In contrast to business change, transformation is always large and significant, and revolves around re-defining what something is – not simply doing it better. The goal of transformation tends to be to replace the old with the new, to redefine business models and to reinvent an enterprise – a far more visionary undertaking in comparison to change. It will often involve drawing a brave new picture of the future, and recasting the corporate mission in a manner that will provide a lasting source of inspiration. Transformation is fundamental in nature, and when done right, has a permanent and far-reaching impact throughout the whole organisation. For some – such as Marks and Spencer back in 2014 – a transformation might arise from distress. For others – such as ASOS or BooHoo – it might arise as a result of rapid growth. Much of the time, it is triggered by shifting markets and competition, is unpredictable and experimental, and will almost always involve some degree of risk.
Examples of business transformation might include:
- A total organisational re-brand
- Changing organisational focus with regards to products or services
- Adding a significant number of new products or services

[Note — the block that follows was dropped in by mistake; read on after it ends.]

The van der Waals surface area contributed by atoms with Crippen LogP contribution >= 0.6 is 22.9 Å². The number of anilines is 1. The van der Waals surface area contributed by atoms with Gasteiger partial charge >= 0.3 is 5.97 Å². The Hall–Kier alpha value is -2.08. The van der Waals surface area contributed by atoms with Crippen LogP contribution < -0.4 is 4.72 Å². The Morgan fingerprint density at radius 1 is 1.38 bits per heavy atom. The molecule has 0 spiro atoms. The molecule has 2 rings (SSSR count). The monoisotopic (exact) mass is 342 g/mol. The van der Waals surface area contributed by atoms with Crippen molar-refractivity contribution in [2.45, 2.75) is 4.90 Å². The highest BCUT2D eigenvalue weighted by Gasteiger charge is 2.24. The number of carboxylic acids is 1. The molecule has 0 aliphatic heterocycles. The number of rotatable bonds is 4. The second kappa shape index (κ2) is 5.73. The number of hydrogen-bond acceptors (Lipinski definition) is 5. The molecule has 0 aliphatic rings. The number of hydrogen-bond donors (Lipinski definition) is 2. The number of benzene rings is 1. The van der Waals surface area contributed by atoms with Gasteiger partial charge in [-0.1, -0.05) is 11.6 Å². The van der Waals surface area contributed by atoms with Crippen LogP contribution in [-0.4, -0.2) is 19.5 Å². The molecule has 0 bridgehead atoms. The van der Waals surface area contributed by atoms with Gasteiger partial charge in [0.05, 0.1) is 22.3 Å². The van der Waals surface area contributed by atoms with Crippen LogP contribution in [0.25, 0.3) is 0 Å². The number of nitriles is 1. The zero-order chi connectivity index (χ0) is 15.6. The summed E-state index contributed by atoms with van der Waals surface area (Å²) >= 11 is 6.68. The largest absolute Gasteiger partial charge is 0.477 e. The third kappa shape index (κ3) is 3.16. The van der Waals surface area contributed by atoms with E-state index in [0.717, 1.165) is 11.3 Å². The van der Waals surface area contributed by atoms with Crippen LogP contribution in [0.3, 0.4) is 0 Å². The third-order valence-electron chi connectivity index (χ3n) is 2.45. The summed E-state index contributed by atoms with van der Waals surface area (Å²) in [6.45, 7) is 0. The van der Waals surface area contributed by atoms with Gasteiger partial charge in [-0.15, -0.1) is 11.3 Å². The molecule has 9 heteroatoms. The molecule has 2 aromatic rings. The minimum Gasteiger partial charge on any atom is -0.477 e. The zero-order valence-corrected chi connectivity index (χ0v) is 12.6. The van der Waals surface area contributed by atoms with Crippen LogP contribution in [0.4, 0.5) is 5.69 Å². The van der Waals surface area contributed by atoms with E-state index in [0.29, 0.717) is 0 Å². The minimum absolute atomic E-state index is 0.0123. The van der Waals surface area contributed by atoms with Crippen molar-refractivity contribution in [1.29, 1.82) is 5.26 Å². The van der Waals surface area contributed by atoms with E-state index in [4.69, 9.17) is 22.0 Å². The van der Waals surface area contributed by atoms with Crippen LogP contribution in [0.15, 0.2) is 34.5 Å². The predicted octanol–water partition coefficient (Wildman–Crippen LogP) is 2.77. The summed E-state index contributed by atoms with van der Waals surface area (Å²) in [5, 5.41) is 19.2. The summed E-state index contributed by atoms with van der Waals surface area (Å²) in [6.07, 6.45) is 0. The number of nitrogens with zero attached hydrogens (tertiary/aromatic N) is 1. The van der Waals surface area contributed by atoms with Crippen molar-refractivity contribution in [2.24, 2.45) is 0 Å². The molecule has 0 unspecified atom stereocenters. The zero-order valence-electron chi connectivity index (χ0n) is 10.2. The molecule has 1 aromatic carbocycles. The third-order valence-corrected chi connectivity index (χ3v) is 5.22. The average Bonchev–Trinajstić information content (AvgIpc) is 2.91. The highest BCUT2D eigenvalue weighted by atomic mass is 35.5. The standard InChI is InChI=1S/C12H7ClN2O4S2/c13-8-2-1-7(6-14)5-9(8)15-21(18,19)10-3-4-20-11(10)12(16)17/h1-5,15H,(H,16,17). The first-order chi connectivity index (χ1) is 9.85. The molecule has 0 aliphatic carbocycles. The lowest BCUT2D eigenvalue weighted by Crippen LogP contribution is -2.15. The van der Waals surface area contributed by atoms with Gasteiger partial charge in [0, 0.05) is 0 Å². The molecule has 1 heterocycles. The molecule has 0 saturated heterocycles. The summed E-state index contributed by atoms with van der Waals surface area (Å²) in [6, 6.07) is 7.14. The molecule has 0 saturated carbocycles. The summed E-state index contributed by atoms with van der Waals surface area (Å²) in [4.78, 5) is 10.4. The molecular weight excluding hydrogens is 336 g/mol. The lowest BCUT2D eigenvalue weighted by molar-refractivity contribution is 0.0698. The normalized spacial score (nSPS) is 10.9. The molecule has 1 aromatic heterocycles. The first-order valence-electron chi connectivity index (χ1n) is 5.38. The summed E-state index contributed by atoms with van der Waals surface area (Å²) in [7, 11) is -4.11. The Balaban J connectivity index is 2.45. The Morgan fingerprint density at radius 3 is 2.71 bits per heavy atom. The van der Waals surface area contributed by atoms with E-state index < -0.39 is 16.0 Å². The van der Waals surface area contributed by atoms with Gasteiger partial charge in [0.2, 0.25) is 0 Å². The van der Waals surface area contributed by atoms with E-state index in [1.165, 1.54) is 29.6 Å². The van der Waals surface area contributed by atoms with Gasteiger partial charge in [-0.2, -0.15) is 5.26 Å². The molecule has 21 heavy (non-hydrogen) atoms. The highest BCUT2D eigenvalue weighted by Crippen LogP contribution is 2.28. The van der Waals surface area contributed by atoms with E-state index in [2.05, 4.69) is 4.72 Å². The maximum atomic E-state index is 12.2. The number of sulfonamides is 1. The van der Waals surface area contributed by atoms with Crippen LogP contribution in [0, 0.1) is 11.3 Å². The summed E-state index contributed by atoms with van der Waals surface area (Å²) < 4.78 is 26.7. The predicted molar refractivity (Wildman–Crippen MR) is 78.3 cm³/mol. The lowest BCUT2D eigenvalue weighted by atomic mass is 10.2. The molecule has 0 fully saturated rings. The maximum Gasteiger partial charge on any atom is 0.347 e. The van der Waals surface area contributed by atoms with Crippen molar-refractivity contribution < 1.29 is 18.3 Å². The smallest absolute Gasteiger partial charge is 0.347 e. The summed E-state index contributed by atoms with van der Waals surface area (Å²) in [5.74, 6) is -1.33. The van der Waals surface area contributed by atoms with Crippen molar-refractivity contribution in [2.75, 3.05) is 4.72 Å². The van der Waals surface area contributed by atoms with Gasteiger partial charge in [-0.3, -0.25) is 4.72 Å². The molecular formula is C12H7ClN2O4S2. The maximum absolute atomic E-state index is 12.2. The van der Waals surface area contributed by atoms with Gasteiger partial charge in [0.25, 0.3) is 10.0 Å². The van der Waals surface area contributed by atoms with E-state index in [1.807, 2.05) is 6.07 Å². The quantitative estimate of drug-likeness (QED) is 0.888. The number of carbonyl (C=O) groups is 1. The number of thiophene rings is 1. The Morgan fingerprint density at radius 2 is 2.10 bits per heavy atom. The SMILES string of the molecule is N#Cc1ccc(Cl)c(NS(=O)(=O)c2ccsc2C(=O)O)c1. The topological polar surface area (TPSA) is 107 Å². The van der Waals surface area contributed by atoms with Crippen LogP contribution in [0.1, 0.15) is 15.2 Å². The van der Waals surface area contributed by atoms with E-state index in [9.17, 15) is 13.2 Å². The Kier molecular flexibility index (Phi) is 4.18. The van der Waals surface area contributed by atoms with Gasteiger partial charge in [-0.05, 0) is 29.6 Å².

- Changing business focus to target a new customer demographic
- Company mergers and acquisitions.
Why Is It Important To Know The Difference Between Change And Transformation?
In order to truly make a difference to an organisation, it’s important for organisational leaders to understand that all transformations must occur as a result of a clearly defined series of changes. To think of transformation as a single change would be reductive, to think of change as a transformation would be overly complex. For example, consider a well-known business transformation example – Netflix transforming itself from a mail-order DVD service to one of the most popular streaming platforms in the world. This complete company restructuring would have required a huge number of individual changes, all aligned and perfectly synced, in order for the company’s ultimate strategic objectives to come to fruition. For senior leaders, understanding the difference between change and transformation allows them to sell a vision to the rest of the organisation, and to ensure that the necessary steps and procedures are in place to actually make it happen. It also ensures that the right people – transformation and change professionals – are hired into the organisation into the right places, that each is operating within their area of expertise, and that all team members fully understand and buy into an organisation’s vision.